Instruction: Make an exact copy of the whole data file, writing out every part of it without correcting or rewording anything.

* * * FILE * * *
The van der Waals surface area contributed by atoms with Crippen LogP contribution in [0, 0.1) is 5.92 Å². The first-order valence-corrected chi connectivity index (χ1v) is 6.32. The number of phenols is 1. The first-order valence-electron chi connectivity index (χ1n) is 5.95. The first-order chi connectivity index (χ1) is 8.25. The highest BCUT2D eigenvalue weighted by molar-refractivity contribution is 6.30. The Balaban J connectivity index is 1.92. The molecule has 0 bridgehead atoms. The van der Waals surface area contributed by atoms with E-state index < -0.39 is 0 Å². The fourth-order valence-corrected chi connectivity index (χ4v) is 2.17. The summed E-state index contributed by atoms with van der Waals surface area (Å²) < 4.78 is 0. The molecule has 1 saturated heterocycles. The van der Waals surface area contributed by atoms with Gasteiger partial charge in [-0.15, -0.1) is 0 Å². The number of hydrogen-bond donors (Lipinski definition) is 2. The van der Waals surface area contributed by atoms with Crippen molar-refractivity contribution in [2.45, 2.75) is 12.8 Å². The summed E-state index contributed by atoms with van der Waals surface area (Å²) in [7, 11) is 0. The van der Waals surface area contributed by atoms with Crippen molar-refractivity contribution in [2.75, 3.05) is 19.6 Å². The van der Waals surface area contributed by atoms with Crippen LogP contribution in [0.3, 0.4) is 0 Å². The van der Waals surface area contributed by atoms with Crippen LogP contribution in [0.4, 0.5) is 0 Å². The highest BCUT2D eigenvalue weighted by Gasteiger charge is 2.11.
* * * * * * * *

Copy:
The van der Waals surface area contributed by atoms with Crippen LogP contribution in [0, 0.1) is 5.92 Å². The first-order valence-corrected chi connectivity index (χ1v) is 6.32. The number of phenols is 1. The first-order valence-electron chi connectivity index (χ1n) is 5.95. The first-order chi connectivity index (χ1) is 8.25. The highest BCUT2D eigenvalue weighted by molar-refractivity contribution is 6.30. The Balaban J connectivity index is 1.92. The molecule has 0 bridgehead atoms. The van der Waals surface area contributed by atoms with E-state index < -0.39 is 0 Å². The fourth-order valence-corrected chi connectivity index (χ4v) is 2.17. The summed E-state index contributed by atoms with van der Waals surface area (Å²) < 4.78 is 0. The molecule has 1 saturated heterocycles. The van der Waals surface area contributed by atoms with Gasteiger partial charge in [-0.15, -0.1) is 0 Å². The number of hydrogen-bond donors (Lipinski definition) is 2. The van der Waals surface area contributed by atoms with Crippen molar-refractivity contribution in [2.45, 2.75) is 12.8 Å². The summed E-state index contributed by atoms with van der Waals surface area (Å²) in [7, 11) is 0. The van der Waals surface area contributed by atoms with Crippen molar-refractivity contribution in [2.75, 3.05) is 19.6 Å². The van der Waals surface area contributed by atoms with Crippen LogP contribution in [0.3, 0.4) is 0 Å². The van der Waals surface area contributed by atoms with Crippen LogP contribution in [0.4, 0.5) is 0 Å². The highest BCUT2D eigenvalue weighted by Gasteiger charge is 2.11.